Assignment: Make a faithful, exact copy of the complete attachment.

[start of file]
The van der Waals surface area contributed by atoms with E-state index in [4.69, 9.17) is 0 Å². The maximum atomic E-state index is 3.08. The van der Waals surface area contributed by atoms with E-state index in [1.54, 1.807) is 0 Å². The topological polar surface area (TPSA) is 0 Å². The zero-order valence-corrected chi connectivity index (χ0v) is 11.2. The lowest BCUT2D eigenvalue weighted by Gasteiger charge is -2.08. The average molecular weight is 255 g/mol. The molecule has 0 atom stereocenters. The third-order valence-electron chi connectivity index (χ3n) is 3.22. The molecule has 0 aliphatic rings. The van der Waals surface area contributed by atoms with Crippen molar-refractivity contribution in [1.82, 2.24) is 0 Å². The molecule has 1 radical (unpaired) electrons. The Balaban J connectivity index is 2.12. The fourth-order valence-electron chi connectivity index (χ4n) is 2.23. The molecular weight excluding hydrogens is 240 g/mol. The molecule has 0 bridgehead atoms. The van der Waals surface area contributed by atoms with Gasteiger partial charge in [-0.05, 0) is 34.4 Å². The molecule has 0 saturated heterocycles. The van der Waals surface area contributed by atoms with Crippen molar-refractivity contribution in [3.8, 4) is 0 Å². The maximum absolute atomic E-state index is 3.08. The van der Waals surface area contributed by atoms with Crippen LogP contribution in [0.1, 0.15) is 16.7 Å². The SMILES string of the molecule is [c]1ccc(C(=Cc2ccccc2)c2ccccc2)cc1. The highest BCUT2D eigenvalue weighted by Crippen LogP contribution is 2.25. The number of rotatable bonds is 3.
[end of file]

The van der Waals surface area contributed by atoms with E-state index in [4.69, 9.17) is 0 Å². The maximum atomic E-state index is 3.08. The van der Waals surface area contributed by atoms with E-state index in [1.54, 1.807) is 0 Å². The topological polar surface area (TPSA) is 0 Å². The zero-order valence-corrected chi connectivity index (χ0v) is 11.2. The lowest BCUT2D eigenvalue weighted by Gasteiger charge is -2.08. The average molecular weight is 255 g/mol. The molecule has 0 atom stereocenters. The third-order valence-electron chi connectivity index (χ3n) is 3.22. The molecule has 0 aliphatic rings. The van der Waals surface area contributed by atoms with Crippen molar-refractivity contribution in [1.82, 2.24) is 0 Å². The molecule has 1 radical (unpaired) electrons. The Balaban J connectivity index is 2.12. The fourth-order valence-electron chi connectivity index (χ4n) is 2.23. The molecular weight excluding hydrogens is 240 g/mol. The molecule has 0 bridgehead atoms. The van der Waals surface area contributed by atoms with Gasteiger partial charge in [-0.05, 0) is 34.4 Å². The molecule has 0 saturated heterocycles. The van der Waals surface area contributed by atoms with Crippen molar-refractivity contribution in [3.8, 4) is 0 Å². The maximum absolute atomic E-state index is 3.08. The van der Waals surface area contributed by atoms with Crippen LogP contribution in [0.1, 0.15) is 16.7 Å². The SMILES string of the molecule is [c]1ccc(C(=Cc2ccccc2)c2ccccc2)cc1. The highest BCUT2D eigenvalue weighted by Crippen LogP contribution is 2.25. The number of rotatable bonds is 3.